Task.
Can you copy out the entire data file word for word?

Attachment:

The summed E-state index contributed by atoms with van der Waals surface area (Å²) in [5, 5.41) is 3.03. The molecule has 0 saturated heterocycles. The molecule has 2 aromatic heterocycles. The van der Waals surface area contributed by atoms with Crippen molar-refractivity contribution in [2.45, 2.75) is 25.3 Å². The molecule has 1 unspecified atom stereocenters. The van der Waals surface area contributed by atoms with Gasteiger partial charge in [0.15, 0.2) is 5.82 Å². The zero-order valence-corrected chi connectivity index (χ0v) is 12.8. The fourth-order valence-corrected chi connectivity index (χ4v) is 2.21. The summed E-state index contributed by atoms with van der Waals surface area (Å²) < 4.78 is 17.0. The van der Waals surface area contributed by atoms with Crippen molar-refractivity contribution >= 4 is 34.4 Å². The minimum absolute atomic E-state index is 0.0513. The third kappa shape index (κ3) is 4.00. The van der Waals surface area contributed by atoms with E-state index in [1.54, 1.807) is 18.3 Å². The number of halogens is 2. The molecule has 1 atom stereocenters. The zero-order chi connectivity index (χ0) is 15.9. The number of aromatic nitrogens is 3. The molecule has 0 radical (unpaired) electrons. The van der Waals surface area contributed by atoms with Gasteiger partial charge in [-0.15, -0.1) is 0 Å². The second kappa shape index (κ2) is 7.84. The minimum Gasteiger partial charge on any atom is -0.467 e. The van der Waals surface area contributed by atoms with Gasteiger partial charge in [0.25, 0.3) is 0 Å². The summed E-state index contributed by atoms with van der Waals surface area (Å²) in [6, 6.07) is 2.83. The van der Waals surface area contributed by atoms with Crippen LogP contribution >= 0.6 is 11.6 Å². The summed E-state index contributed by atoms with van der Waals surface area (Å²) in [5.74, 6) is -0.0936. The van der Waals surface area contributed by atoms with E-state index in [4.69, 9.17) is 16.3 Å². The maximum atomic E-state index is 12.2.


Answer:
The summed E-state index contributed by atoms with van der Waals surface area (Å²) in [5, 5.41) is 3.03. The molecule has 0 saturated heterocycles. The molecule has 2 aromatic heterocycles. The van der Waals surface area contributed by atoms with Crippen molar-refractivity contribution in [2.45, 2.75) is 25.3 Å². The molecule has 1 unspecified atom stereocenters. The van der Waals surface area contributed by atoms with Gasteiger partial charge in [0.15, 0.2) is 5.82 Å². The zero-order valence-corrected chi connectivity index (χ0v) is 12.8. The fourth-order valence-corrected chi connectivity index (χ4v) is 2.21. The summed E-state index contributed by atoms with van der Waals surface area (Å²) < 4.78 is 17.0. The van der Waals surface area contributed by atoms with Crippen molar-refractivity contribution >= 4 is 34.4 Å². The minimum absolute atomic E-state index is 0.0513. The third kappa shape index (κ3) is 4.00. The van der Waals surface area contributed by atoms with E-state index in [1.54, 1.807) is 18.3 Å². The number of halogens is 2. The molecule has 1 atom stereocenters. The zero-order chi connectivity index (χ0) is 15.9. The number of aromatic nitrogens is 3. The molecule has 0 radical (unpaired) electrons. The van der Waals surface area contributed by atoms with Gasteiger partial charge in [-0.15, -0.1) is 0 Å². The second kappa shape index (κ2) is 7.84. The minimum Gasteiger partial charge on any atom is -0.467 e. The van der Waals surface area contributed by atoms with Gasteiger partial charge in [0.25, 0.3) is 0 Å². The summed E-state index contributed by atoms with van der Waals surface area (Å²) in [6, 6.07) is 2.83. The van der Waals surface area contributed by atoms with Crippen LogP contribution >= 0.6 is 11.6 Å². The summed E-state index contributed by atoms with van der Waals surface area (Å²) in [5.74, 6) is -0.0936. The van der Waals surface area contributed by atoms with E-state index in [4.69, 9.17) is 16.3 Å². The maximum atomic E-state index is 12.2.